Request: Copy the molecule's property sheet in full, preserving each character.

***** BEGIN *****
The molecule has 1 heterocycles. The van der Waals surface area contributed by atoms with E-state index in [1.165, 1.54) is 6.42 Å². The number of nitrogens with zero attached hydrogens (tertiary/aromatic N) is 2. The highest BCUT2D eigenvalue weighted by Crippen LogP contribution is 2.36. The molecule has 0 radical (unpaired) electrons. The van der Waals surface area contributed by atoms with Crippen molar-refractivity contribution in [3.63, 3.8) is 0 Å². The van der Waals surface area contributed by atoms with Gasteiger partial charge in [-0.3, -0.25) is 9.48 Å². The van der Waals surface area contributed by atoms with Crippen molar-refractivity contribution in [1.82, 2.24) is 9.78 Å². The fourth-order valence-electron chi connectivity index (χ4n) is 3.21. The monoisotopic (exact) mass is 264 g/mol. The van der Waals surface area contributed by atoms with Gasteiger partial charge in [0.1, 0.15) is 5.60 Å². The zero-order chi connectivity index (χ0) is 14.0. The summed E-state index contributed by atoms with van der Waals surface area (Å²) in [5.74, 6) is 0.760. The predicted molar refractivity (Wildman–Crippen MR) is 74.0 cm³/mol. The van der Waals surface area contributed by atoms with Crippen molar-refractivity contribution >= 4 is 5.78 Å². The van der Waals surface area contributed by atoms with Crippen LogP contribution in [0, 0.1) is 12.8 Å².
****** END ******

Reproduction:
The molecule has 1 heterocycles. The van der Waals surface area contributed by atoms with E-state index in [1.165, 1.54) is 6.42 Å². The number of nitrogens with zero attached hydrogens (tertiary/aromatic N) is 2. The highest BCUT2D eigenvalue weighted by Crippen LogP contribution is 2.36. The molecule has 0 radical (unpaired) electrons. The van der Waals surface area contributed by atoms with Crippen molar-refractivity contribution in [3.63, 3.8) is 0 Å². The van der Waals surface area contributed by atoms with Gasteiger partial charge in [-0.3, -0.25) is 9.48 Å². The van der Waals surface area contributed by atoms with Crippen molar-refractivity contribution in [1.82, 2.24) is 9.78 Å². The fourth-order valence-electron chi connectivity index (χ4n) is 3.21. The monoisotopic (exact) mass is 264 g/mol. The van der Waals surface area contributed by atoms with Gasteiger partial charge in [0.1, 0.15) is 5.60 Å². The zero-order chi connectivity index (χ0) is 14.0. The summed E-state index contributed by atoms with van der Waals surface area (Å²) in [5.74, 6) is 0.760. The predicted molar refractivity (Wildman–Crippen MR) is 74.0 cm³/mol. The van der Waals surface area contributed by atoms with Crippen molar-refractivity contribution >= 4 is 5.78 Å². The van der Waals surface area contributed by atoms with Crippen LogP contribution in [0, 0.1) is 12.8 Å².